Using Aspect Ratio with Auto Layout in iOS

Hello friends, Leo here. The topic today is how to use aspect ratio with Auto Layout in iOS development.

Today we’ll quickly explore a problem with images and layouts. Aspect ratio is an important feature to master because nowadays we have a bunch of screen sizes, this implies layout changing regarding the width and the height of the screen. If you want your views to have always the same aspect ratio without having to be concerned about the screen size, this post is for you!

It’s said that the old artists used the golden ratio to paint their pieces. Can you spot on the image of this post where Rembrandt used this?

Let’s code!

 

Problem – Aspect ratio with Auto Layout

Your backend will send you images with 344 widths and 200 in height. You want to your UITableViewCell fit this proportion.

First, we have to do is to think about what dimension we will anchor on. To this problem, we will anchor the width of the screen. So we can use some math to calculate the aspect ratio of the image, and with that, we can set the height anchor of the cell.

 

Math

To calculate the aspect ratio you just make a division based on X/Y where X is the dimension we want to make adaptable and the Y is the anchor dimension. On the problem set above, we will use the width as the anchor because the design team said that the width of the view will have constant padding on each side. If width can change, the height of the image must proportionally change too.

The math will seem 200/344 and gave us 0.5813 as the answer. So now we know that no matter what auto-calculated size of the width, the height will be 0.58 times that. And with this info, we can code the auto layout for the view.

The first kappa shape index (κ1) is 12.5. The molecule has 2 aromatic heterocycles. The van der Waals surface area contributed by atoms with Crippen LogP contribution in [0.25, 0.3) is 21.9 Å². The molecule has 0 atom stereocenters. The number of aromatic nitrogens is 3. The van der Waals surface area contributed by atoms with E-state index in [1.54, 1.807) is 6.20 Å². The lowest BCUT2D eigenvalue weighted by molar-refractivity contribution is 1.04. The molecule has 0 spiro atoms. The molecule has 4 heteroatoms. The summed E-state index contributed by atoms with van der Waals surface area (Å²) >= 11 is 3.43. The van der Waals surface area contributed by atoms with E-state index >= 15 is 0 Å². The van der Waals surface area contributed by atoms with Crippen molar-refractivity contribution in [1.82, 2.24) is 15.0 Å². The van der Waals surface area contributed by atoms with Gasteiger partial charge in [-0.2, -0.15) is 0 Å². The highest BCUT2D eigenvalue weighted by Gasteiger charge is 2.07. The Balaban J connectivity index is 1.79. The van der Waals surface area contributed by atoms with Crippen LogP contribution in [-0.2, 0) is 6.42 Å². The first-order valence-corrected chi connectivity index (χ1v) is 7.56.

Auto Layout

Open your playgrounds and you can paste this code there.

//: A UIKit based Playground for presenting a user interface

import UIKit
import PlaygroundSupport

class MyViewController : UIViewController, UITableViewDataSource, UITableViewDelegate {
    
    let dataArray = [("Title","Subtitle 2131 "),("Title","Subtitle 2131"),("Title","Subtitle 2131")]
    let tableview = UITableView()
    
    override func loadView() {
        let view = UIView()
        self.view = view
    }
    
    override func viewDidLoad() {
        view.addSubview(tableview)
        
        tableview.translatesAutoresizingMaskIntoConstraints = false
        tableview.dataSource = self
        tableview.delegate = self
        tableview.register(VariantsTableViewCell.self, forCellReuseIdentifier: VariantsTableViewCell.cellID)
        tableview.separatorStyle = .none
        NSLayoutConstraint.activate([
            tableview.topAnchor.constraint(equalTo: view.topAnchor),
            tableview.bottomAnchor.constraint(equalTo: view.bottomAnchor),
            tableview.leadingAnchor.constraint(equalTo: view.leadingAnchor),
            tableview.trailingAnchor.constraint(equalTo: view.trailingAnchor)
        ])
    }
    
    func tableView(_ tableView: UITableView, numberOfRowsInSection section: Int) -> Int {
        return dataArray.count
    }